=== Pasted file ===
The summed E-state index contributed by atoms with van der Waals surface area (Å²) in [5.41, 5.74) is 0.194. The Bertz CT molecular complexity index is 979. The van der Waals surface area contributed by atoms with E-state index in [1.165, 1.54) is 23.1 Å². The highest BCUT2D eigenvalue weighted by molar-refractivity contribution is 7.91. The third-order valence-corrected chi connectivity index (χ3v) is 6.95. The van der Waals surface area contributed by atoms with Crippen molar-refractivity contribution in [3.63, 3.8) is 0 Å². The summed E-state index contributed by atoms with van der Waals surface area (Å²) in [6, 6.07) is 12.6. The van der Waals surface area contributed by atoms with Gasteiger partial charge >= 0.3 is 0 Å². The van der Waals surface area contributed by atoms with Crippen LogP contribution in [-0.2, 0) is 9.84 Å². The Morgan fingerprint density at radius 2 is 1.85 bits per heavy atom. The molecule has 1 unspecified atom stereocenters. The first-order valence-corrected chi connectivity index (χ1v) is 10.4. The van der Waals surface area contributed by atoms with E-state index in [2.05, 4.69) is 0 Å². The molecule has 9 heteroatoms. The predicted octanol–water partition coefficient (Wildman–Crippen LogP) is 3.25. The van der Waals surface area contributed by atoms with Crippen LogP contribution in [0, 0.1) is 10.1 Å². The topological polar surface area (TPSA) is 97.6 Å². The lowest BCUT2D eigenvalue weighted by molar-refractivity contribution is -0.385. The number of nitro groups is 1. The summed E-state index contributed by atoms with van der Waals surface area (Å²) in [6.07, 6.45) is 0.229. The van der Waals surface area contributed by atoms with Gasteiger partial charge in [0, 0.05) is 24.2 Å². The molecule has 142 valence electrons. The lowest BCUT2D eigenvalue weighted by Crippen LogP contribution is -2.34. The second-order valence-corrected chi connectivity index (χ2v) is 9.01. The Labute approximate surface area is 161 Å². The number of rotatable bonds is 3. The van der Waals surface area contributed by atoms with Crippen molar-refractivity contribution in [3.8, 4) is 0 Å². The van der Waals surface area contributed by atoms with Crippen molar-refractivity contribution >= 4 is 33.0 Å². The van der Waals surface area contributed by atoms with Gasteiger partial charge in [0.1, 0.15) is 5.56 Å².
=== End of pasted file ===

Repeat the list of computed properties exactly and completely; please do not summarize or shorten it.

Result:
The summed E-state index contributed by atoms with van der Waals surface area (Å²) in [5.41, 5.74) is 0.194. The Bertz CT molecular complexity index is 979. The van der Waals surface area contributed by atoms with E-state index in [1.165, 1.54) is 23.1 Å². The highest BCUT2D eigenvalue weighted by molar-refractivity contribution is 7.91. The third-order valence-corrected chi connectivity index (χ3v) is 6.95. The van der Waals surface area contributed by atoms with Crippen molar-refractivity contribution in [3.63, 3.8) is 0 Å². The summed E-state index contributed by atoms with van der Waals surface area (Å²) in [6, 6.07) is 12.6. The van der Waals surface area contributed by atoms with Gasteiger partial charge >= 0.3 is 0 Å². The van der Waals surface area contributed by atoms with Crippen LogP contribution in [-0.2, 0) is 9.84 Å². The Morgan fingerprint density at radius 2 is 1.85 bits per heavy atom. The molecule has 1 unspecified atom stereocenters. The first-order valence-corrected chi connectivity index (χ1v) is 10.4. The van der Waals surface area contributed by atoms with E-state index in [2.05, 4.69) is 0 Å². The molecule has 9 heteroatoms. The predicted octanol–water partition coefficient (Wildman–Crippen LogP) is 3.25. The van der Waals surface area contributed by atoms with Crippen LogP contribution in [0, 0.1) is 10.1 Å². The topological polar surface area (TPSA) is 97.6 Å². The lowest BCUT2D eigenvalue weighted by molar-refractivity contribution is -0.385. The number of nitro groups is 1. The summed E-state index contributed by atoms with van der Waals surface area (Å²) in [6.07, 6.45) is 0.229. The van der Waals surface area contributed by atoms with Gasteiger partial charge in [0, 0.05) is 24.2 Å². The molecule has 142 valence electrons. The lowest BCUT2D eigenvalue weighted by Crippen LogP contribution is -2.34. The second-order valence-corrected chi connectivity index (χ2v) is 9.01. The Labute approximate surface area is 161 Å². The number of rotatable bonds is 3. The van der Waals surface area contributed by atoms with Crippen molar-refractivity contribution in [3.8, 4) is 0 Å². The van der Waals surface area contributed by atoms with Crippen molar-refractivity contribution >= 4 is 33.0 Å². The van der Waals surface area contributed by atoms with Gasteiger partial charge in [0.1, 0.15) is 5.56 Å².